I was the first to tire of the silly game being played beside which I had been lying in a patch of snow all the while. I eased up into a crouching posture and felt every muscle and bone creak with the effort. This aging process is alright for cheese I thought. I started to move and let my arms mimmick a walking motion eventually moving out of sight of those twin sets of piercing eyeballs. I guessed they would have been all of 400yds away.
I climbed under and past the location of what I hoped was my downed beast eventually topping the ridge again much higher up. I inched up the last few yards on my belly and peered through the wind blasted tussock towards where the two sentries were seen last.
Sure enough nothing had changed. Though with altitude the distance between us had shrunk somewhat. 300yds was the considered separation of space now. I duly placed the Macmillan stocked rifle atop my pack and playfully took the shot. I then took the scenario a step further and thumbed in two Sierra match rounds. In recent outings these projectiles were letting me down too often and especially on chamois. However with the mixture of rounds I had on me these were the only ones I could rely on at this distance.
With surprise I was listening to the report and seeing the chamois fall. He looked to be hit too far back. I could see his upper torso struggle to regain its former balance. His mate lit off.
This is about the time when you rely on your former experience to carry the day. Instead I tried to finish the job from where I lay. I am left with rounds not properly sighted in, a 4x scope, only a 1/3 of an animal to shoot at- ask yourself?. Two shots later with snow that sprayed up in front of the chamois he decided enough is enough. He lurched to his feet and disappeared over the spur.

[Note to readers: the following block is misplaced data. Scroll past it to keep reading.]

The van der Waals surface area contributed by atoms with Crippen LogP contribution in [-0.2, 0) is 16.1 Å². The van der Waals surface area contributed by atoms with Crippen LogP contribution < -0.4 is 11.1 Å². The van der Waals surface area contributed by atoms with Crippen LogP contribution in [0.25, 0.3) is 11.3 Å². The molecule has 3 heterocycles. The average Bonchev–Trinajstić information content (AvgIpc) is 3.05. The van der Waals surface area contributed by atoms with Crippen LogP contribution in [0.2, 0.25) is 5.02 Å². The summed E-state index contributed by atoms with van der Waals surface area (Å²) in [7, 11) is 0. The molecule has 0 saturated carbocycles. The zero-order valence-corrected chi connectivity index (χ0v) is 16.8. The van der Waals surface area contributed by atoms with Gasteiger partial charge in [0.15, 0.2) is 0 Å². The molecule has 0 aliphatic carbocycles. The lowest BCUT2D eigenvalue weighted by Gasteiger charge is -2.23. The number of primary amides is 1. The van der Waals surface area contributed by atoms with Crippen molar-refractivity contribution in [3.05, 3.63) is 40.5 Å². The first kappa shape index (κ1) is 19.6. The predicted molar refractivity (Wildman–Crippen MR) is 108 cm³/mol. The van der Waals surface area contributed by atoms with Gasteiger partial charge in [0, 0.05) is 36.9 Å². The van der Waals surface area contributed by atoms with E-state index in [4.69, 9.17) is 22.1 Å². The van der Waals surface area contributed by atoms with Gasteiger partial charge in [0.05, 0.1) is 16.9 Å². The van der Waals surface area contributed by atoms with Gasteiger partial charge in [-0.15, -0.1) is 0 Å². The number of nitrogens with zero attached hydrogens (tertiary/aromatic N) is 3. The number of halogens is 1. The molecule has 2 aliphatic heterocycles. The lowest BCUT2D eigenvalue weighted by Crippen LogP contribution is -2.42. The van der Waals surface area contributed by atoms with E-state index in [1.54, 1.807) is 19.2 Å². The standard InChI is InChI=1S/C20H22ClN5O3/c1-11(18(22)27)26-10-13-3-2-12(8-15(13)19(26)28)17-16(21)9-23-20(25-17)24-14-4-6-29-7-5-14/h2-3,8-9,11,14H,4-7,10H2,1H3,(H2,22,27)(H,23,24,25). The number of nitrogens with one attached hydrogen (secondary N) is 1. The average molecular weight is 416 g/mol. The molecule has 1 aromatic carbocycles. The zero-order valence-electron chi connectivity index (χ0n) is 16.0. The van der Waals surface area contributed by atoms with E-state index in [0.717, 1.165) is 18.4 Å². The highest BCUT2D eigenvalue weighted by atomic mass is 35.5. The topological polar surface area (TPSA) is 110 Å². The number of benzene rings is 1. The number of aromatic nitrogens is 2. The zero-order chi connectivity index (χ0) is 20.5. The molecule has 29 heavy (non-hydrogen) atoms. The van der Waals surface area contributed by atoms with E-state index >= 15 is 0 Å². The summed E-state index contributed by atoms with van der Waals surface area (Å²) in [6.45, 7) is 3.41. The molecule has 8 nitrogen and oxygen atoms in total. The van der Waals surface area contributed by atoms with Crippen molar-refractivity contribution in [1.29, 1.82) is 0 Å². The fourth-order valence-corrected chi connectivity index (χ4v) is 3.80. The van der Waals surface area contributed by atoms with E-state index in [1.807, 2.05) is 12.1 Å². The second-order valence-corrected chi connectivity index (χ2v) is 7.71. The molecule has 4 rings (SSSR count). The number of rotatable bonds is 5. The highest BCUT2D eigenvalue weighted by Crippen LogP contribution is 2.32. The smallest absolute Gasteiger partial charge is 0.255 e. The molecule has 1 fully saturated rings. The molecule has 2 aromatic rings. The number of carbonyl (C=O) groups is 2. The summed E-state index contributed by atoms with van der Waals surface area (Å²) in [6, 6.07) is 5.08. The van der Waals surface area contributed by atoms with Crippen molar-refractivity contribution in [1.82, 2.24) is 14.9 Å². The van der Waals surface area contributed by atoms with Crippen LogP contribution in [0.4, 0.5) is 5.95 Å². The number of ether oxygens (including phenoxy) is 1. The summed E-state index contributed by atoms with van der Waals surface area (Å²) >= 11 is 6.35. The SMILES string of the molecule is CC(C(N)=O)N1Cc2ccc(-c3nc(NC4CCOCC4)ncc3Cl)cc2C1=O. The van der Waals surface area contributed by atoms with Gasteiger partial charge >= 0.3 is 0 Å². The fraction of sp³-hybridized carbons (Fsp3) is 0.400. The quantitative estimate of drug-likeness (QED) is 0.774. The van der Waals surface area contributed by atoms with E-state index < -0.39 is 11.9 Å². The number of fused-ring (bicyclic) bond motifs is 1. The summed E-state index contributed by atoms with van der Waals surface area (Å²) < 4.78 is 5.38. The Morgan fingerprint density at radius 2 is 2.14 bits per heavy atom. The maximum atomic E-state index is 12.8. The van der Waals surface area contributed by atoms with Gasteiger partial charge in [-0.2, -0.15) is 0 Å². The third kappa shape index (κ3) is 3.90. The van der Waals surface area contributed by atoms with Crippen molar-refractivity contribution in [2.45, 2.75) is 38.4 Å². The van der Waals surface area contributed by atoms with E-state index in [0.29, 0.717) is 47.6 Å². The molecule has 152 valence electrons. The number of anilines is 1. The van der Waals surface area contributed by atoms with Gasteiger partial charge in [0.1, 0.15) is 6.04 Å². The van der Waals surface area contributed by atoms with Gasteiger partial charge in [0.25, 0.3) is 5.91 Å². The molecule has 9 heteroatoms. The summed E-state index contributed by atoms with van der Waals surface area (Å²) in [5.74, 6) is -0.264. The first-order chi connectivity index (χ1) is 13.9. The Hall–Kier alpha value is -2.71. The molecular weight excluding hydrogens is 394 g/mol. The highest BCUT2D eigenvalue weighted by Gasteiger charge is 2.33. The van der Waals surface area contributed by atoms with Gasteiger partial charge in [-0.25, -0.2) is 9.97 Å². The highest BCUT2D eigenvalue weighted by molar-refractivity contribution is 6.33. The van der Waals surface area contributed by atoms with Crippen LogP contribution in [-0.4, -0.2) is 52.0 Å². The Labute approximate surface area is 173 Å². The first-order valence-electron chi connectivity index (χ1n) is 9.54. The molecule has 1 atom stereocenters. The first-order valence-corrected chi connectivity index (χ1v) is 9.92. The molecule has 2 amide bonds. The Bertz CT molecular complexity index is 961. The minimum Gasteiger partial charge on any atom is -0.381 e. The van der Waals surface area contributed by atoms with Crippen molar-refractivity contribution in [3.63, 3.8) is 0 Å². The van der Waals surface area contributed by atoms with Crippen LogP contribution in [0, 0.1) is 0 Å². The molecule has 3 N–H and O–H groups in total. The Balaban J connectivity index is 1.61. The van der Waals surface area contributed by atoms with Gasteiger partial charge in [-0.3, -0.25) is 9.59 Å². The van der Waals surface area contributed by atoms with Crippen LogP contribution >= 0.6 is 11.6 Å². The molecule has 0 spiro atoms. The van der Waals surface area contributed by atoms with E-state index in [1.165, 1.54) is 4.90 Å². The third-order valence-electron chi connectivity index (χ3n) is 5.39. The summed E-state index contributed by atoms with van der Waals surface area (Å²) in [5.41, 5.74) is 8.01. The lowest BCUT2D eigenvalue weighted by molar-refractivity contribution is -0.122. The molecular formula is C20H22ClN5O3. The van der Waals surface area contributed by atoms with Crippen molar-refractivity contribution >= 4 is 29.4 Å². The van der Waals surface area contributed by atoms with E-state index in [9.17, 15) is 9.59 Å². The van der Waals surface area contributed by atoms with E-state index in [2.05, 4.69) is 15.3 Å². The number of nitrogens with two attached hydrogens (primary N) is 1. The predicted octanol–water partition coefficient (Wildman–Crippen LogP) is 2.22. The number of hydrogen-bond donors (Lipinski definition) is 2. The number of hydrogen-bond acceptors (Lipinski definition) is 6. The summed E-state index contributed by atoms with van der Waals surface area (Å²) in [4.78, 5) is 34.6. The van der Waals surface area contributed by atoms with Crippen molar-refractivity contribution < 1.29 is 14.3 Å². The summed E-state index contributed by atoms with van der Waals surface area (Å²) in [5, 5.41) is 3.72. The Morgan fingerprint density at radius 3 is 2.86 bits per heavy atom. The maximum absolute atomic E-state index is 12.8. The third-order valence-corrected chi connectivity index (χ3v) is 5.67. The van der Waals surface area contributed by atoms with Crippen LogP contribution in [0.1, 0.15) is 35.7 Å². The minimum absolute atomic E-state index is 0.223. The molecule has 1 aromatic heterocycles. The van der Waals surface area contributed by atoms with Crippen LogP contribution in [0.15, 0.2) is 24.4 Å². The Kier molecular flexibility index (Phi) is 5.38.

So now I have no choice but to don crampons and climb up and around the yawning gully and sidle across the steep ice clad slope and then climb down to where I had last seen the stricken one. I am now at the 1600 metre mark and climbing when I sight his mate zig zagging high above me. He looked reluctant to tread the road he was on and was constantly stopping and looking down at me. Eventually though he found a route through the high peaks and disappeared over into the next watershed.
Meanwhile I have reached the height I need and now it was all about putting all my faith into my crampons and ice axe to sidle my way across and down. I am now experiencing no wind whatsoever the sun is reflecting off the ice and there is a total silence about me just the crampons biting into ice. It is hot. I am sweating freely some of which is exertion and some I fancy is fear.
I eventually reached the spot. Straightaway blood was found stained onto the snow. The gradient leads down into a snow chute and I inch my way over. I was half expecting to see the form of the animal in that gulley somewhere. There was nothing no animal no blood and no tracks. I then casually looked upwards and there higher up the slope was a blood trail. The slope was on end and all ice I was front pointing and using my axe. This doesn’t look good I mused. I crested the incline and then all was revealed. I took out my binos for confirmation. The blood trail led in exactly the same way as his mate had gone.
“Ring ring” It dawned on me the animal I had seen leaving this watershed was the wounded one all along.
It left a sour taste in my mouth. I hadn’t lost an animal in over thirty years in fact I recollect I was in the employment of the Forest Service and shooting every day when it occurred last. On reflection I didn’t need the animal it was more a case of a bit of target shooting to see if I could. Hunting is not about target shooting !
It certainly took the edge off the day and indeed the trip.
I found my initial kill on the way down and took its smallish head and some meat. I passed two hinds under separate circumstances on the way out I took their photos and felt better for it.

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view from "Riverstone Cabin"

view from "Riverstone Cabin"
Hope River